Packers fans take Lambeau Leap into inclusive seats in new end zone addition
Green Bay Packers fans have embraced the team’s new inclusive ticket concept for Lambeau Field’s south end zone expansion.
The $143 million addition, which opened this season, covers about 7,000 total seats distributed among five levels of new construction atop the now eight-level south end. Four indoor lounges in the expansion are tied to ticket prices covering the cost of food and drink, something common in the NFL but new at Lambeau.
|The new Champions Club on the top level of the south end zone expansion has sold out.
Tickets cost $89 a game for the Festival Foods space, an area encompassing about 1,400 seats. Champions Club tickets cost $310 to $325 game for an indoor club seat.
“It took a little education on the front end for everybody to understand what’s included, but the feedback has been overwhelmingly positive,” said Jason McDonough, the team’s manager of premium seating sales and service.
The Packers call their ticket model “inclusive” because in general it does not cover the cost of beer, wine and hard liquor.
Those holding tickets for the Miller Lite Party Lounge and Party Deck, two group spaces on level four, and Festival Foods MVP Deck receive two drink tickets a game that they can use to buy beer, said Charlie Millerwise, general manager for Delaware North Sportservice, the Packers’ food provider.
The Packers last week had sold all 17 of 20 new terrace suites on reserve for long-term deals, McDonough said.
The three terrace suites reserved for single-game rentals are all sold with the exception of one unit available for two regular-season games, he said. All 20 units are on level five, the second floor of the new addition.
The long-term suites sell for $52,500 a season tied to three- and five-year commitments, McDonough said. The single-game suites range from $3,000 to $9,600 a game depending on location. All 20 terrace suites have 10 outdoor seats plus two standing-room tickets, and several bar stools inside a private interior space.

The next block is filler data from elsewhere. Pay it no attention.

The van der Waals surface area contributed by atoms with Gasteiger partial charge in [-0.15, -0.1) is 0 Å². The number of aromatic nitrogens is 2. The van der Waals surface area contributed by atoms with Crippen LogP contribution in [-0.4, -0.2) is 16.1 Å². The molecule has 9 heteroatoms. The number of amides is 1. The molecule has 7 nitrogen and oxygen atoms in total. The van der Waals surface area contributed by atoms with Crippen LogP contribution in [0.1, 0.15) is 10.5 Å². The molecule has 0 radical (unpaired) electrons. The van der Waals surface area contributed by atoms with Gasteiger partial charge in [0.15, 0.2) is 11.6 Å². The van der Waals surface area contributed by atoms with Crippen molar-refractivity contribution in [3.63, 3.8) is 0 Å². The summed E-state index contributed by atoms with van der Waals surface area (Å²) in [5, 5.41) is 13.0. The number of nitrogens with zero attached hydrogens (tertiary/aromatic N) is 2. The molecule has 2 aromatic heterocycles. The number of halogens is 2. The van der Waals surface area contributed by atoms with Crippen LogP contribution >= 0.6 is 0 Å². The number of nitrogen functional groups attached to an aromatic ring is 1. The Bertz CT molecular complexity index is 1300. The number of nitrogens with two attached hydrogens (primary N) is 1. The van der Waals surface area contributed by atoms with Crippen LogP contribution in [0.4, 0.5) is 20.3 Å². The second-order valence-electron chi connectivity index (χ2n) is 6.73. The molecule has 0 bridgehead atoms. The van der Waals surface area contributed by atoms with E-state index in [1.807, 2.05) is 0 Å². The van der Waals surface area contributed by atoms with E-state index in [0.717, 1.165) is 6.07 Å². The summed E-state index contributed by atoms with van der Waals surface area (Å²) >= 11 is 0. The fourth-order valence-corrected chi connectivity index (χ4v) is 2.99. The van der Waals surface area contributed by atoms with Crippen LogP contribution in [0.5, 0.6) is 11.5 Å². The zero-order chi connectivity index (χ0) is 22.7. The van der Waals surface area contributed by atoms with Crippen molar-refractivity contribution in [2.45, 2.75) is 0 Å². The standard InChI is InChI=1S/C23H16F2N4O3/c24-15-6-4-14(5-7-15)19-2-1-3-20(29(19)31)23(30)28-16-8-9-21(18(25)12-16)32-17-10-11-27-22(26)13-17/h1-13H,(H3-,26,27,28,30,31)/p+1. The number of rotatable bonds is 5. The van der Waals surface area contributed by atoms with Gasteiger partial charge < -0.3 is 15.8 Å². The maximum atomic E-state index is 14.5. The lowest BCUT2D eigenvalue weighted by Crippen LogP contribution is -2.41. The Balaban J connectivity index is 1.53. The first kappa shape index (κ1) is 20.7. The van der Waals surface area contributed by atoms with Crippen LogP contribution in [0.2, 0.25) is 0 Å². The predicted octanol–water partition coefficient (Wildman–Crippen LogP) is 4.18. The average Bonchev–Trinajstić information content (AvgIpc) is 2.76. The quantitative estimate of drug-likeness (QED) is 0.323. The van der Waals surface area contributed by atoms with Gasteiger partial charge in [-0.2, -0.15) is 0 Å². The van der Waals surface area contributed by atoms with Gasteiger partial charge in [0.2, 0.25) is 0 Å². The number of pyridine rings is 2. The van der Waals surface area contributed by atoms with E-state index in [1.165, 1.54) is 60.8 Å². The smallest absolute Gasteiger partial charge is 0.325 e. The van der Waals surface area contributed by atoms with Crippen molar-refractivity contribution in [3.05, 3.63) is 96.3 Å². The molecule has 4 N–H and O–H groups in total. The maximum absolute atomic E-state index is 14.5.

Those patrons, as well as fans holding tickets for the lounges, eat and drink in communal spaces connected to their respective seats.
In that respect, the setups are similar to some premium spaces at MetLife Stadium and Sporting Park, Millerwise said. Delaware North Sportservice is the food provider for those two facilities as well as Lambeau Field.
The Champions Club tickets are sold in two- and three-year deals, and the amenities include coat check and small lockers to store binoculars and radios.
“It’s like watching the game from a mini-Hall of Fame with the retired numbers and other Packers memorabilia,” McDonough said.
About 4,000 new fixed seats on the seventh level, priced at $82 a game as a season ticket, are not inclusive and served by general concession stands. There are a total of 18 new stands on that level, Millerwise said.
With 80,750 seats, Lambeau now stands as the NFL’s third-largest facility while serving the league’s smallest market.